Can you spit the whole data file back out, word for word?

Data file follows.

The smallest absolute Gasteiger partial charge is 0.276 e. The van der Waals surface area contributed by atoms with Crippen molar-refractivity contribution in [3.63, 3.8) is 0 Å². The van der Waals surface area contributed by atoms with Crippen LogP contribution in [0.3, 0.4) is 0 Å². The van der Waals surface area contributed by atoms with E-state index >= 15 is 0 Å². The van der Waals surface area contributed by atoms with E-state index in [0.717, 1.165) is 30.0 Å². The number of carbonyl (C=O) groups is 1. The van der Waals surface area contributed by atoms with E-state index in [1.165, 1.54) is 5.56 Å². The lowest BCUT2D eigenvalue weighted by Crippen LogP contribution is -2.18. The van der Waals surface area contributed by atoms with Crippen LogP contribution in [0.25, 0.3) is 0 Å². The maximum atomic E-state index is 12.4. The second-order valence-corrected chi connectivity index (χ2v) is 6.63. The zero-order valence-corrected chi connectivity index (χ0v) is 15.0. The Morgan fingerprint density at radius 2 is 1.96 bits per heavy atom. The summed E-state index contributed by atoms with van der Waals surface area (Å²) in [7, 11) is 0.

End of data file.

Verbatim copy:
The smallest absolute Gasteiger partial charge is 0.276 e. The van der Waals surface area contributed by atoms with Crippen molar-refractivity contribution in [3.63, 3.8) is 0 Å². The van der Waals surface area contributed by atoms with Crippen LogP contribution in [0.3, 0.4) is 0 Å². The van der Waals surface area contributed by atoms with E-state index >= 15 is 0 Å². The van der Waals surface area contributed by atoms with E-state index in [0.717, 1.165) is 30.0 Å². The number of carbonyl (C=O) groups is 1. The van der Waals surface area contributed by atoms with E-state index in [1.165, 1.54) is 5.56 Å². The lowest BCUT2D eigenvalue weighted by Crippen LogP contribution is -2.18. The van der Waals surface area contributed by atoms with Crippen LogP contribution in [0.25, 0.3) is 0 Å². The maximum atomic E-state index is 12.4. The second-order valence-corrected chi connectivity index (χ2v) is 6.63. The zero-order valence-corrected chi connectivity index (χ0v) is 15.0. The Morgan fingerprint density at radius 2 is 1.96 bits per heavy atom. The summed E-state index contributed by atoms with van der Waals surface area (Å²) in [7, 11) is 0.